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British Steel sets out case for life outside PPF

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The British Steel Pension Scheme (BSPS) could see its deficit hit £1bn-£2bn if its sponsor, Tata Steel, cuts all funding links, the scheme’s trustees have warned.

BSPS’ investment team successfully eroded almost its entire estimated shortfall over the course of last summer, but the trustees today warned that the deficit would widen again if they were not permitted to adjust benefits.

The £15bn (€17.6bn) scheme’s trustee board today wrote to members explaining its case for entering a “regulated apportionment arrangement” (RAA), allowing benefits to be “modified” to make them more affordable.

The trustees said they were “pressing” the Pensions Regulator and the Pension Protection Fund (PPF) for permission to establish a RAA.

Allan Johnston, chair of trustees, wrote in the letter: “Separation [from Tata Steel] through an agreed RAA, with members and pensioners able to have modified benefits in a new scheme, would be a better outcome than if Tata Steel became insolvent and the whole of the BSPS went into the PPF. That is why the trustees are actively exploring a potential RAA with Tata Steel, the Pensions Regulator, and the Pension Protection Fund.”

Johnston emphasised that the trustees would not agree to the RAA until it was satisfied that entry into the PPF was otherwise inevitable.

The RAA would involve the creation of a new pension fund. Members would then be given the choice of following the existing scheme into the PPF – which the trustees maintain is not necessary – or transferring to the new standalone fund.

The decision would most crucial for BSPS’ more than 31,000 deferred members, who would face cuts of 10% to their promised pension payouts in the PPF. Members who have already retired would be paid in full.

The BSPS trustees have previously proposed adjusting the scheme’s indexation rules to reduce its liabilities, but they have so far not made public any concrete proposals for what a RAA would look like.

Deficit dilemma

Crucial to the agreement of a RAA is the UK government’s review of defined benefit regulation, expected this year.

The Work and Pensions Committee – an influential group of politicians – published a report late last year calling for the RAA to be made more accessible for situations such as BSPS.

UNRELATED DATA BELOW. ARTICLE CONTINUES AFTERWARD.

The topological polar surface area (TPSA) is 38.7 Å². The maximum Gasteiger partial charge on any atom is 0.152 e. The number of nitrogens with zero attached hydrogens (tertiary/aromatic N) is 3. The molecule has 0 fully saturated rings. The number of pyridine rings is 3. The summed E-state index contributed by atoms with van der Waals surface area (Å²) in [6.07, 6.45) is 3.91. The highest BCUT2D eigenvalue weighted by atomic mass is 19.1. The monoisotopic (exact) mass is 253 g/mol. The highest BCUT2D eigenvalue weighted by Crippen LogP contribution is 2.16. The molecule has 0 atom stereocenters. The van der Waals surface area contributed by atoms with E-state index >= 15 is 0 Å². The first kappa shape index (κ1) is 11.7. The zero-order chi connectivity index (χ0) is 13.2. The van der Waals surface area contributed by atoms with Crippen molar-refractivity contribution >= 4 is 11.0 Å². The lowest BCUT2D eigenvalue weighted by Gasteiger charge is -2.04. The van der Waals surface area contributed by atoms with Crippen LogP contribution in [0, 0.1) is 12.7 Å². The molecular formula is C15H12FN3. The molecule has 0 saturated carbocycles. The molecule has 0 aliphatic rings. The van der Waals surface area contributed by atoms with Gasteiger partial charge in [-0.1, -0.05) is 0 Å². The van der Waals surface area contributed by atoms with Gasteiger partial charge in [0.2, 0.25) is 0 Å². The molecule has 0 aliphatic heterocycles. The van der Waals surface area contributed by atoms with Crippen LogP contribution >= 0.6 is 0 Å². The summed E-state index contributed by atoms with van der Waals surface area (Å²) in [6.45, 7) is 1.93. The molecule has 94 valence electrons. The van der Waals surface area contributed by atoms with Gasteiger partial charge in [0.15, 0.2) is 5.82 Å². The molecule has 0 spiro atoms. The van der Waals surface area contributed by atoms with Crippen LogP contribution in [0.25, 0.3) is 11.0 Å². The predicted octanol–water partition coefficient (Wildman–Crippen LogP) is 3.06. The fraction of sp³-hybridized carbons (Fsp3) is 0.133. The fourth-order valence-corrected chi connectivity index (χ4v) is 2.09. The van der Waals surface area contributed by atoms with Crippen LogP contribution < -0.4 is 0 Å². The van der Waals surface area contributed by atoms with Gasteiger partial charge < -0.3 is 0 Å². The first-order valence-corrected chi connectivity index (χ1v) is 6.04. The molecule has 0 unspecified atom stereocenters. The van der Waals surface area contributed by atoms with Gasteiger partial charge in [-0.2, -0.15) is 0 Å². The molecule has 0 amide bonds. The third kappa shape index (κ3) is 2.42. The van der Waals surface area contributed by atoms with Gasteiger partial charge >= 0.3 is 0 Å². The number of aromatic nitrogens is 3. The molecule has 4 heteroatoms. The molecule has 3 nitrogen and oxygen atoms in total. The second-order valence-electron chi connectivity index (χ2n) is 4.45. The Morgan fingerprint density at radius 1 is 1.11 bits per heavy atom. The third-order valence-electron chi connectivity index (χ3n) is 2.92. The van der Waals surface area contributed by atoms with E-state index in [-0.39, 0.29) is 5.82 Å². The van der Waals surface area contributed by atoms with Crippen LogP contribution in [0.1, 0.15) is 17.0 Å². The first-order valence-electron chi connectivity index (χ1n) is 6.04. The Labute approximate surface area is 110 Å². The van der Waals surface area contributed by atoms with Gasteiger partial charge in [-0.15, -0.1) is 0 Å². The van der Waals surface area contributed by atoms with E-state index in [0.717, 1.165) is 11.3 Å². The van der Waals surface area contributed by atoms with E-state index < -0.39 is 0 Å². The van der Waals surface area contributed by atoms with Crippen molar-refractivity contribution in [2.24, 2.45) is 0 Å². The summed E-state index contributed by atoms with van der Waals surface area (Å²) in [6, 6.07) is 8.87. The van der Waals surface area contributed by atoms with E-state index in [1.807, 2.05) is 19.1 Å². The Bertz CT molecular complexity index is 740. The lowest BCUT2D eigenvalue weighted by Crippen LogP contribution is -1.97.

In its letter to scheme members, the BSPS trustees said its next actuarial valuation, to be calculated as of 31 March 2017, would have to take into account a change to a lower-risk investment policy and “build in additional prudence” if Tata Steel is successful in its bid to cut its ties to the scheme.

“Although the final position will not be known for some time after [31 March], recent funding updates show that the scheme would currently have a modest deficit if liabilities are valued using the same actuarial assumptions as were used for the 2014 valuation (adjusting for current market conditions),” the trustees said.

But the loss of its employer covenant would mean a deficit of “between £1bn and £2bn”. This would require annual employer contributions of between £100m and £200m a year for 15 years, the trustees claimed, which Tata Steel says it cannot afford.

Unions support scheme closure

Before any changes can be made to BSPS, it must be closed to future accrual. A consultation is currently underway regarding this proposal, and workers’ unions today recommended their members accept the closure.

The Unite, GMB, and Community unions said in a joint communication to members: “It is our collective view, supported by our independent experts, that this is the only credible and viable way to secure the future”.

Tata Steel’s proposal also included introducing a defined contribution (DC) scheme with an employer contribution of 10% of workers’ pay.

Hugh Nolan, president of the Society of Pension Professionals and director of Spence & Partners, said this replacement DC arrangement “still compares favourably to the typical scheme offered to employees in many other industries across the UK”.

“A decent pension scheme with sustainable employment does seem like a better outcome for members than a fantastic pension scheme that leaves them jobless,” he said. “Having negotiated the improved offer, I think the unions are doing the right thing recommending this deal to their members.”

Negotiations between BSPS, the Pensions Regulator, and the PPF are ongoing.

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